What Makes A Review Useful?

My frustration with Bubsy: Paws on Fire! reviews has me thinking about what makes for a good review in the first place.

The term “review” is a bit overloaded, but let’s leave aside critical analysis and close readings and focus on the traditional consumer-advice-style review. The goal of such a review is to give potential consumers the information they need to make a purchasing decision - on top of information that comes from elsewhere, such as the product’s current price and the consumer’s current life situation. So what is that missing information that the review should provide?

It’s tempting to say that it’s the game’s quality level. The review should convey whether the game is good or bad - often by providing a number indicating where it falls on the spectrum.

The problem is that once you’re above a fairly low baseline, this isn’t universally-applicable. As long as a game basically works, then people will react to the experience it provides in widely different ways. I have played and disliked many popular and acclaimed games - and while I believe Graham Banas is honest when he gives Bubsy: Paws on Fire! a 2/10 on Push Square, using that site’s own scoring policy I’d easily give Paws an 8 or 9. There’s no way to objectively say that one (or both!) of us is wrong in our assessment of the game’s quality, so it doesn’t seem like that could be reasonably considered the core of the review.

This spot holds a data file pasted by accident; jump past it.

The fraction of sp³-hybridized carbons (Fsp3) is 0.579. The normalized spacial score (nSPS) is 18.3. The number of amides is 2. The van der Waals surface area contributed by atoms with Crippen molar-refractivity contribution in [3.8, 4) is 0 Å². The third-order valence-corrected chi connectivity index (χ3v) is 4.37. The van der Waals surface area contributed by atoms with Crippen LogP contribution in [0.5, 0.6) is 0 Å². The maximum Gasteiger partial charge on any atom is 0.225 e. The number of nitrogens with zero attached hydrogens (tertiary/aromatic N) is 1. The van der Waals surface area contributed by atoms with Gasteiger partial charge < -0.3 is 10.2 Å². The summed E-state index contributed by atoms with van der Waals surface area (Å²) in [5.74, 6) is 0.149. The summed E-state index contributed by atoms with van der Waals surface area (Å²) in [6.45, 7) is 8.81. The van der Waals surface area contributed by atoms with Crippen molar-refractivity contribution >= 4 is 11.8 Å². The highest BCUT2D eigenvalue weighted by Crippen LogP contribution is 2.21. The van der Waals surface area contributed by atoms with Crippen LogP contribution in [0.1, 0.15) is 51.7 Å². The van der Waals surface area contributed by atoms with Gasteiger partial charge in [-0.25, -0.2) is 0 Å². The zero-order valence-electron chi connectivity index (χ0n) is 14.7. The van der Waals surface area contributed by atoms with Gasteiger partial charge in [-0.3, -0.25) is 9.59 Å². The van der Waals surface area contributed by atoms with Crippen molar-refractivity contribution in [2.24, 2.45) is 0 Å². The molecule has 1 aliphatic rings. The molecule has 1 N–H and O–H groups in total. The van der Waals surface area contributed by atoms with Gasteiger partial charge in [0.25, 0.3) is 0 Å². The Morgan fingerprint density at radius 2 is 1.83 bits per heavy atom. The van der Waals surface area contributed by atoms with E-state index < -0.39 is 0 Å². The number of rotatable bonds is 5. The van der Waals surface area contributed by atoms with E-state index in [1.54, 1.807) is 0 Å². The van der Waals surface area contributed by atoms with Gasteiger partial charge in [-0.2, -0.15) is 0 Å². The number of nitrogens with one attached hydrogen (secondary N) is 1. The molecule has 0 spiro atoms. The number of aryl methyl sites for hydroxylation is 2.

I think the actual core - the missing information that a review should provide - is the game’s audience. Most games that basically work and the vast majority of games that get reviewed would be enjoyed by some group of people out there. A useful review is one that makes it clear who is in this group so that readers can determine whether they are a member. A high quality level for a game suggests that the group is large but doesn’t mean any given reader is necessarily a part of it or that they would like the game.

This is easier said than done, of course. It’s simple to say “If you like Bit.Trip Runner’s gameplay and the Bubsy characters, you’ll like Paws on Fire!” but that won’t be much help to someone unfamiliar with those franchises. Finding the right balance of specificity and brevity is tough. But it’s a worthy goal, and it’s what I try to keep in mind when writing my own reviews.